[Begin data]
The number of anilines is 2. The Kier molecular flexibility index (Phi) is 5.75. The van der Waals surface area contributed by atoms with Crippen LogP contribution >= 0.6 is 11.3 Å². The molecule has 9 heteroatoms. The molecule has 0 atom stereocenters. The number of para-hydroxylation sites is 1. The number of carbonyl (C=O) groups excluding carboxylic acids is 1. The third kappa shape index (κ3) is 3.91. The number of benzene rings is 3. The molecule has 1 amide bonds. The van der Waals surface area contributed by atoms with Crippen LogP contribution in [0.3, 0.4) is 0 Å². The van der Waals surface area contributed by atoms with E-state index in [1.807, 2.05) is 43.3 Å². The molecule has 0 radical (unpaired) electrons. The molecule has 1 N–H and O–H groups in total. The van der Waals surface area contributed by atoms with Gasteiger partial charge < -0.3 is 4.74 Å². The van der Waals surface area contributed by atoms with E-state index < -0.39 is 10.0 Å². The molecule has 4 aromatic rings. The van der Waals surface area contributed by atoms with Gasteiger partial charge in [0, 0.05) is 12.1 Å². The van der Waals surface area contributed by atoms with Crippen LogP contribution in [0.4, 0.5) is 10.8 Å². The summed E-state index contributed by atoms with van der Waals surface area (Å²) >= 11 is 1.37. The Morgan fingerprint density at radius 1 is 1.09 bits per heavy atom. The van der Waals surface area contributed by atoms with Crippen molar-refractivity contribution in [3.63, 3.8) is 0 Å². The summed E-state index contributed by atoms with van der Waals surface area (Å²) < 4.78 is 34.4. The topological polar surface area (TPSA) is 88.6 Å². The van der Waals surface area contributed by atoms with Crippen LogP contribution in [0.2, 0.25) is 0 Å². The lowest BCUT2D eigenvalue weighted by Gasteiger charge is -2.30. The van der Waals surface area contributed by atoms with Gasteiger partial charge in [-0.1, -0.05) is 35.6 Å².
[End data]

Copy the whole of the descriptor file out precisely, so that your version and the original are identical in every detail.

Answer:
The number of anilines is 2. The Kier molecular flexibility index (Phi) is 5.75. The van der Waals surface area contributed by atoms with Crippen LogP contribution >= 0.6 is 11.3 Å². The molecule has 9 heteroatoms. The molecule has 0 atom stereocenters. The number of para-hydroxylation sites is 1. The number of carbonyl (C=O) groups excluding carboxylic acids is 1. The third kappa shape index (κ3) is 3.91. The number of benzene rings is 3. The molecule has 1 amide bonds. The van der Waals surface area contributed by atoms with Crippen LogP contribution in [0.3, 0.4) is 0 Å². The van der Waals surface area contributed by atoms with E-state index in [1.807, 2.05) is 43.3 Å². The molecule has 0 radical (unpaired) electrons. The molecule has 1 N–H and O–H groups in total. The van der Waals surface area contributed by atoms with Gasteiger partial charge < -0.3 is 4.74 Å². The van der Waals surface area contributed by atoms with E-state index < -0.39 is 10.0 Å². The molecule has 4 aromatic rings. The van der Waals surface area contributed by atoms with Gasteiger partial charge in [0, 0.05) is 12.1 Å². The van der Waals surface area contributed by atoms with Crippen LogP contribution in [0.4, 0.5) is 10.8 Å². The summed E-state index contributed by atoms with van der Waals surface area (Å²) >= 11 is 1.37. The Morgan fingerprint density at radius 1 is 1.09 bits per heavy atom. The van der Waals surface area contributed by atoms with Crippen molar-refractivity contribution in [3.63, 3.8) is 0 Å². The summed E-state index contributed by atoms with van der Waals surface area (Å²) < 4.78 is 34.4. The topological polar surface area (TPSA) is 88.6 Å². The van der Waals surface area contributed by atoms with Crippen LogP contribution in [0.2, 0.25) is 0 Å². The lowest BCUT2D eigenvalue weighted by Gasteiger charge is -2.30. The van der Waals surface area contributed by atoms with Gasteiger partial charge in [-0.1, -0.05) is 35.6 Å².